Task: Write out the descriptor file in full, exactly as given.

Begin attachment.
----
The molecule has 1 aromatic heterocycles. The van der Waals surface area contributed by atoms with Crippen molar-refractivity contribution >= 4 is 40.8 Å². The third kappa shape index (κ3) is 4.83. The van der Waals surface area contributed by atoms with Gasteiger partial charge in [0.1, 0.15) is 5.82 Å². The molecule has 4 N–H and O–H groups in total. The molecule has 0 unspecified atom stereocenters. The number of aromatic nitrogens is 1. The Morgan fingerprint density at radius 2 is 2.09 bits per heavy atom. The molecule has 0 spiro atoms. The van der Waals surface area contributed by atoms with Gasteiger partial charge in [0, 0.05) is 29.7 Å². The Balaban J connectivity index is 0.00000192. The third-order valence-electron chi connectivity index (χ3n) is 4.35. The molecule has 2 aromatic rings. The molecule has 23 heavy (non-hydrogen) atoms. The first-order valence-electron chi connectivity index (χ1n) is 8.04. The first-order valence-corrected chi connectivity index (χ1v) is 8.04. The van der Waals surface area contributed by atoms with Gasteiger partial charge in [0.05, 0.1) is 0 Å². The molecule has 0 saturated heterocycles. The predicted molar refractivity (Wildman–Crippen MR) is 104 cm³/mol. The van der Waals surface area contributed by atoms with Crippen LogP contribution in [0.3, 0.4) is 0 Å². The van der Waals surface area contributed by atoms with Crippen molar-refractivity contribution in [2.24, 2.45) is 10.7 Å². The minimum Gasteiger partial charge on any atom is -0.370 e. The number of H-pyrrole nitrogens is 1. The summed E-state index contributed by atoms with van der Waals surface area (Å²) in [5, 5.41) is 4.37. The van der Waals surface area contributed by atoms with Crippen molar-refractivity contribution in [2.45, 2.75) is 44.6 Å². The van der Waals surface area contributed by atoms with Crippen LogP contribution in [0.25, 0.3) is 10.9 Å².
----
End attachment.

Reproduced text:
The molecule has 1 aromatic heterocycles. The van der Waals surface area contributed by atoms with Crippen molar-refractivity contribution >= 4 is 40.8 Å². The third kappa shape index (κ3) is 4.83. The van der Waals surface area contributed by atoms with Gasteiger partial charge in [0.1, 0.15) is 5.82 Å². The molecule has 4 N–H and O–H groups in total. The molecule has 0 unspecified atom stereocenters. The number of aromatic nitrogens is 1. The Morgan fingerprint density at radius 2 is 2.09 bits per heavy atom. The molecule has 0 spiro atoms. The van der Waals surface area contributed by atoms with Gasteiger partial charge in [0, 0.05) is 29.7 Å². The Balaban J connectivity index is 0.00000192. The third-order valence-electron chi connectivity index (χ3n) is 4.35. The molecule has 2 aromatic rings. The molecule has 23 heavy (non-hydrogen) atoms. The first-order valence-electron chi connectivity index (χ1n) is 8.04. The first-order valence-corrected chi connectivity index (χ1v) is 8.04. The van der Waals surface area contributed by atoms with Gasteiger partial charge in [0.05, 0.1) is 0 Å². The molecule has 0 saturated heterocycles. The predicted molar refractivity (Wildman–Crippen MR) is 104 cm³/mol. The van der Waals surface area contributed by atoms with Crippen LogP contribution in [0.3, 0.4) is 0 Å². The van der Waals surface area contributed by atoms with Crippen molar-refractivity contribution in [2.24, 2.45) is 10.7 Å². The minimum Gasteiger partial charge on any atom is -0.370 e. The number of H-pyrrole nitrogens is 1. The summed E-state index contributed by atoms with van der Waals surface area (Å²) in [5, 5.41) is 4.37. The van der Waals surface area contributed by atoms with Crippen molar-refractivity contribution in [2.45, 2.75) is 44.6 Å². The van der Waals surface area contributed by atoms with Crippen LogP contribution in [0.25, 0.3) is 10.9 Å².